WASHINGTON - The United States faces a "grave and deteriorating" situation after nearly four years of war in Iraq, a high-level commission warned bluntly on Wednesday, prodding President Bush to launch a diplomatic offensive to stabilize the country and allow withdrawal of most combat troops by early 2008. "There is no path that can guarantee success, but the prospects can be improved," the commission said after an eight-month review of a war that has resulted in the deaths of more than 2,900 U.S. troops and grown so unpopular at home that it helped trigger a Democratic takeover of Congress in last month's elections.
Congress seemed eager yesterday to embrace the new Baker-Hamilton report as a possible way out of the morass in Iraq, while the White House is increasingly insistent that the document is but one of several suggestions President Bush will review as he ponders changes to a policy widely seen as not working in Iraq.
"I don't think that the Hamilton-Baker report, or Baker-Hamilton report, is the last word," Robert M. Gates, Bush's choice for defense secretary, said yesterday at his nomination hearing on Capitol Hill.
The ACLU is goosing the Privacy Board on civil liberties
gee... the aclu would like the privacy and civil liberties oversight board, undoubtedly created by bush as a sop to those terrorist sympathizers who are are always whining about how he's trampling on the constitution, to be more than just window dressing...
"This hearing is a welcome but long overdue first step to air just some of the civil liberties transgressions of this administration," said Fredrickson, Director of the ACLU Washington Legislative Office. "Our democracy is at risk when the unprecedented threats to privacy and civil liberties undertaken in the name of the war on terror go unanswered and unchecked. We ask today: when did the American people become the enemy?"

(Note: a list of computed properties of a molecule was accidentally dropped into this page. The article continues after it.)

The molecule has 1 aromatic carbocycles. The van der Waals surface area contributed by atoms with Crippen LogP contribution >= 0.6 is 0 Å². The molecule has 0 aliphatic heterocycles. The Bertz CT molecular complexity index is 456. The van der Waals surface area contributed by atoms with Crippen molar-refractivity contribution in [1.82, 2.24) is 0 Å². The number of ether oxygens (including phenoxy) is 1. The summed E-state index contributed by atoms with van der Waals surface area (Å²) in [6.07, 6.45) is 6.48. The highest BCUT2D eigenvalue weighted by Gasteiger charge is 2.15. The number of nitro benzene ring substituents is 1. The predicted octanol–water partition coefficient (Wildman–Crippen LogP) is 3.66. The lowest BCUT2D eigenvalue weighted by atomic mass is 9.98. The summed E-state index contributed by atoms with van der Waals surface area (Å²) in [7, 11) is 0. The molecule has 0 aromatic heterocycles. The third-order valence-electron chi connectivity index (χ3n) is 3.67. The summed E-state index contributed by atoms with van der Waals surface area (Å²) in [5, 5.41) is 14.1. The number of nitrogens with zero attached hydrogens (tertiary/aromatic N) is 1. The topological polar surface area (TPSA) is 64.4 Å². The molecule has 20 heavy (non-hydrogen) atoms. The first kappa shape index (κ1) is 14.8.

Specifically, Fredrickson raised concerns about several issues the board has ignored since its creation, including the warrantless wiretapping of Americans and data mining of call information. Fredrickson also said the board should examine the ongoing practices of torture, kidnapping and detention by the government, the growth of a "surveillance society" in America, and the lack of transparency and sunshine in the government. As well, she said the board should speak out against the use of flawed no fly lists; and raised civil liberties concerns with the Patriot Act and the Real ID Act.
The board was created on December 17, 2004, when President Bush signed into law the Intelligence Reform and Terrorism Prevention Act of 2004. However, since its creation, the administration has done little to actually implement the launch of the board, with members not appointed until June 10, 2005. The ACLU noted that the White House also failed to include specific funding for the board in its budget for 2007.
The ACLU has been critical of the board because its members are appointed by the incumbent president and serve at the president's pleasure and because its powers to obtain documents and testimony are subject to a veto by the attorney general.